The tower was saved and became a permanent, and beloved, icon of the Parisian landscape for its usefulness in astronomy and physiology experiments as well as its efficacy as a radio antenna tower.
Every year, nearly seven million visitors ascend to the top of the tower.
The Arc de Triomphe de l’Etoile stands in the center of the Place Charles de Gaulle and at the western end of the famous Champs Elysees.
The Arc de Triomphe honors the soldiers who fought and perished in the French Revolutionary War and the Napoleonic Wars.
The Tomb of the Unknown Soldier lies beneath the arch. Stroll down the nearly two-kilometer length of the Champs Elysees, often described as the ‘World’s Most Beautiful Avenue.’
Window shop at such stores as Guerlain, Louis Vuitton, Cartier, and more affordable shops such as Zara, the Gap, and Nike.
Notre Dame Cathedral is a medieval Catholic cathedral located on Ile de la Cité. It has been hailed as the best example of classic gothic architecture. It has been immortalized in countless films.
Because of the recent fire which burned a large part of the celebrated cathedral, Notre Dame is not open for tourists to enter, however visitors may still walk around the building.
Reconstruction of the symbolic heart of the city should start in the near-future.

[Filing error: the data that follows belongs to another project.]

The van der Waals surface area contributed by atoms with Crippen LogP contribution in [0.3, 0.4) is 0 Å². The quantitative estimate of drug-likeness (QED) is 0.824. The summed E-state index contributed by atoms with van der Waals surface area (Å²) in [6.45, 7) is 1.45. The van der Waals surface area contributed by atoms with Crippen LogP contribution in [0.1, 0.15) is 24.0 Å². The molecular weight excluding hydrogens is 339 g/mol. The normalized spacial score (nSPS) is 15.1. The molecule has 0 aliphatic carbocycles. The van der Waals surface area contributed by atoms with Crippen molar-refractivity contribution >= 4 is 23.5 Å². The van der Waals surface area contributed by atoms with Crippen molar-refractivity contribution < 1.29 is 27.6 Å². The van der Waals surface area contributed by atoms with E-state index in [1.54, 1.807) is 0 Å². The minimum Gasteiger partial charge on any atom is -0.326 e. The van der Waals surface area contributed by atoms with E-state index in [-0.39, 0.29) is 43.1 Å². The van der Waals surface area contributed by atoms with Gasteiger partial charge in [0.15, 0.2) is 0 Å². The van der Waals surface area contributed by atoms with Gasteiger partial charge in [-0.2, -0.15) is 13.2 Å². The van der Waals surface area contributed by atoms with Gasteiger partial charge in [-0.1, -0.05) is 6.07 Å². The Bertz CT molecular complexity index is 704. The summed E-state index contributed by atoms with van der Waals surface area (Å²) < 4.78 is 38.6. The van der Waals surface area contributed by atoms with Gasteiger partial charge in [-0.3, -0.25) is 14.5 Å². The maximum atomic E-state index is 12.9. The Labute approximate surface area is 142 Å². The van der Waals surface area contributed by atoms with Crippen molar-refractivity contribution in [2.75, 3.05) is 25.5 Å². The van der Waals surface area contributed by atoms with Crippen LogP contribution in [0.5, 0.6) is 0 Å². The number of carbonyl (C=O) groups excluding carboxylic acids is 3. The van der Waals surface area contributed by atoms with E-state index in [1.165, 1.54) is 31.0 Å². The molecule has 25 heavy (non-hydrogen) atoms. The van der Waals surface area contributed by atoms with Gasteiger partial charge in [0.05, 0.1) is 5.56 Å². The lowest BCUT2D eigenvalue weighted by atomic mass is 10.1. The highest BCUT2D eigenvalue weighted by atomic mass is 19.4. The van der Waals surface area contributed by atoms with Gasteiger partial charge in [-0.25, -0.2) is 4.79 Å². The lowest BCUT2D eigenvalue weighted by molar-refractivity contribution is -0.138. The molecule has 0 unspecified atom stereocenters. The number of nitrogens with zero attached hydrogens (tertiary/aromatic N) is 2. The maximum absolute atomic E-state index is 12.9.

No visit to Paris would be complete without touring the Louvre. Gaze upon the mysterious Mona Lisa or contemplate the David.
Even without the priceless works of art, the Louvre is an architecturally stunning and awe-inspiring display of opulence and design. If you have time, Paris has many other notable museums to view paintings and sculpture, such as the Musée d’Orsay – a converted, former railroad station – and the Pompidou Center – a masterpiece of modern construction.
Sacre-Coeur Basilica is located at the top of Montmartre, a district primarily known for its artistic history. Sacre Coeur is a Roman Catholic basilica. The top of the dome is open to the public and is the second highest point in Paris, after the Eiffel Tower.
Take a short train ride outside of Paris to visit the Palace of Versailles. Explore the vast rooms and gardens and contemplate the life of the French royalty.
Versailles was the main royal residence from 1682 through 1789 and has 55 historic fountains. Be sure not to miss the Hall of Mirrors, the State Apartments, the Royal Chapel, and the King’s Bedchamber.
While in Paris, be sure to feast upon at least one baguette – the crunchy exterior and fluffy interior will almost make you feel like a Parisian. Steak frites (literally steak and French fries) are ubiquitous in nearly every café.
Sample pastries and delicious macarons while sipping chocolat chaud or hot chocolate that is thick, rich, and creamy.
If you’re looking for street food, indulge in both savory and sweet crepes. Your gastronomical tour would not be complete without crème brulée, French chocolates, croissants, canard or duck, and the profiteroles.
There is also coq au vin, meringues, foie gras, and another famous street food – croque monsieur or madame (the madame sports an egg).
Bordeaux is the famed hub of the wine-growing region in France. It is a port city on the Garonne River in the southwest of France that is known for its gothic architecture, art, and wine.
The Musée des Beaux-Arts is one of the largest art museums in France outside of Paris. It has many Old Masters paintings and extraordinary animal paintings by Bordeaux artist Rosa Bonheur.
If you prefer modern art, you will enjoy the CAPC Museum of Contemporary Art.